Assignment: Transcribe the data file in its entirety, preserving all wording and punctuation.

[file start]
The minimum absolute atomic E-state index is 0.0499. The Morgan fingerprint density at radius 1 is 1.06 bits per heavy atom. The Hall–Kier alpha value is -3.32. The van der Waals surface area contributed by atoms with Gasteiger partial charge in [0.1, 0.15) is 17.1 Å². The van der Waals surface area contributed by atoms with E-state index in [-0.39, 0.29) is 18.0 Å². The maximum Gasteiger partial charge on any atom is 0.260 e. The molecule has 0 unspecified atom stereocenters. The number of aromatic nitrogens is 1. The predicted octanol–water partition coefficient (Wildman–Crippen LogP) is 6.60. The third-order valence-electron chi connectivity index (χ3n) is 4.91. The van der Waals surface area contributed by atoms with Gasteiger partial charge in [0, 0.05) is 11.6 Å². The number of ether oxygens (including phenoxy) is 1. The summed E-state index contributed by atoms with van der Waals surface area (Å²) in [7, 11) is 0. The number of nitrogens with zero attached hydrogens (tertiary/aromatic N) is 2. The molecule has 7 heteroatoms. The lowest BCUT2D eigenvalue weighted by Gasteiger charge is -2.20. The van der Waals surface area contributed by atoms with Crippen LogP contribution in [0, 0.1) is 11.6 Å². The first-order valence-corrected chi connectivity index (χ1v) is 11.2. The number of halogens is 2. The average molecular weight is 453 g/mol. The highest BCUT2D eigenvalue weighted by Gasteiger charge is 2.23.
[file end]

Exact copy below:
The minimum absolute atomic E-state index is 0.0499. The Morgan fingerprint density at radius 1 is 1.06 bits per heavy atom. The Hall–Kier alpha value is -3.32. The van der Waals surface area contributed by atoms with Gasteiger partial charge in [0.1, 0.15) is 17.1 Å². The van der Waals surface area contributed by atoms with E-state index in [-0.39, 0.29) is 18.0 Å². The maximum Gasteiger partial charge on any atom is 0.260 e. The molecule has 0 unspecified atom stereocenters. The number of aromatic nitrogens is 1. The predicted octanol–water partition coefficient (Wildman–Crippen LogP) is 6.60. The third-order valence-electron chi connectivity index (χ3n) is 4.91. The van der Waals surface area contributed by atoms with Gasteiger partial charge in [0, 0.05) is 11.6 Å². The number of ether oxygens (including phenoxy) is 1. The summed E-state index contributed by atoms with van der Waals surface area (Å²) in [7, 11) is 0. The number of nitrogens with zero attached hydrogens (tertiary/aromatic N) is 2. The molecule has 7 heteroatoms. The lowest BCUT2D eigenvalue weighted by Gasteiger charge is -2.20. The van der Waals surface area contributed by atoms with Crippen LogP contribution in [0, 0.1) is 11.6 Å². The first-order valence-corrected chi connectivity index (χ1v) is 11.2. The number of halogens is 2. The average molecular weight is 453 g/mol. The highest BCUT2D eigenvalue weighted by Gasteiger charge is 2.23.